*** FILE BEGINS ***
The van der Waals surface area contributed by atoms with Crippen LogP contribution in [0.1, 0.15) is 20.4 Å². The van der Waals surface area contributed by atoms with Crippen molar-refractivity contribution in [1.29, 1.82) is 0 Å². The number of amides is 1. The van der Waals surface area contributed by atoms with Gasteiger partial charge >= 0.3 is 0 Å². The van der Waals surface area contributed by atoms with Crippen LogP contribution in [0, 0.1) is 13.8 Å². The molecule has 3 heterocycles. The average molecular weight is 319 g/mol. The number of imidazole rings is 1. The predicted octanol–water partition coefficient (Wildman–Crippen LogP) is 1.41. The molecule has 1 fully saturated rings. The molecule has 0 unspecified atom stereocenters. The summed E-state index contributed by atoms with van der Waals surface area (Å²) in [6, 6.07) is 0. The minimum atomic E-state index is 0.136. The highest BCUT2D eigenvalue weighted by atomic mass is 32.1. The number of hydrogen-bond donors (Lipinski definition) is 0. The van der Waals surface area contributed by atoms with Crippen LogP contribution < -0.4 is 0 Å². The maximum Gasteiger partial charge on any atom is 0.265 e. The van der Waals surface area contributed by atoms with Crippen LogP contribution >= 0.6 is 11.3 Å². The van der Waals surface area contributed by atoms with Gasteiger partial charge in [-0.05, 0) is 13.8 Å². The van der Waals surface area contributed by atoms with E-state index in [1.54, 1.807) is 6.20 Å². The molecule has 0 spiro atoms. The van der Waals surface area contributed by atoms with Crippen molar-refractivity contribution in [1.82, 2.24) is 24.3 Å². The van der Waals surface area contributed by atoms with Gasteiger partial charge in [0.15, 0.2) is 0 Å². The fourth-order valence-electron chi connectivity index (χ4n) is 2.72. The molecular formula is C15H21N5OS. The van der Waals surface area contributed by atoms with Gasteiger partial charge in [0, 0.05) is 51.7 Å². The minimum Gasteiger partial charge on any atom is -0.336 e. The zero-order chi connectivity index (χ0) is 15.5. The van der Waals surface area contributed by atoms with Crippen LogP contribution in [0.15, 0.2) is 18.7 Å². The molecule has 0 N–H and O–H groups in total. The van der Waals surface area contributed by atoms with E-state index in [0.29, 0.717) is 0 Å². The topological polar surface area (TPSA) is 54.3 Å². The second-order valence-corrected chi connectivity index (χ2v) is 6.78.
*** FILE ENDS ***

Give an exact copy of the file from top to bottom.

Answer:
The van der Waals surface area contributed by atoms with Crippen LogP contribution in [0.1, 0.15) is 20.4 Å². The van der Waals surface area contributed by atoms with Crippen molar-refractivity contribution in [1.29, 1.82) is 0 Å². The number of amides is 1. The van der Waals surface area contributed by atoms with Gasteiger partial charge >= 0.3 is 0 Å². The van der Waals surface area contributed by atoms with Crippen LogP contribution in [0, 0.1) is 13.8 Å². The molecule has 3 heterocycles. The average molecular weight is 319 g/mol. The number of imidazole rings is 1. The predicted octanol–water partition coefficient (Wildman–Crippen LogP) is 1.41. The molecule has 1 fully saturated rings. The molecule has 0 unspecified atom stereocenters. The summed E-state index contributed by atoms with van der Waals surface area (Å²) in [6, 6.07) is 0. The minimum atomic E-state index is 0.136. The highest BCUT2D eigenvalue weighted by atomic mass is 32.1. The number of hydrogen-bond donors (Lipinski definition) is 0. The van der Waals surface area contributed by atoms with Crippen LogP contribution < -0.4 is 0 Å². The maximum Gasteiger partial charge on any atom is 0.265 e. The van der Waals surface area contributed by atoms with Crippen LogP contribution >= 0.6 is 11.3 Å². The van der Waals surface area contributed by atoms with Gasteiger partial charge in [-0.05, 0) is 13.8 Å². The van der Waals surface area contributed by atoms with E-state index in [1.54, 1.807) is 6.20 Å². The molecule has 0 spiro atoms. The van der Waals surface area contributed by atoms with Crippen molar-refractivity contribution in [1.82, 2.24) is 24.3 Å². The van der Waals surface area contributed by atoms with Gasteiger partial charge in [0.15, 0.2) is 0 Å². The fourth-order valence-electron chi connectivity index (χ4n) is 2.72. The molecular formula is C15H21N5OS. The van der Waals surface area contributed by atoms with Gasteiger partial charge in [0, 0.05) is 51.7 Å². The minimum Gasteiger partial charge on any atom is -0.336 e. The zero-order chi connectivity index (χ0) is 15.5. The van der Waals surface area contributed by atoms with Crippen LogP contribution in [0.15, 0.2) is 18.7 Å². The molecule has 0 N–H and O–H groups in total. The van der Waals surface area contributed by atoms with E-state index in [0.29, 0.717) is 0 Å². The topological polar surface area (TPSA) is 54.3 Å². The second-order valence-corrected chi connectivity index (χ2v) is 6.78.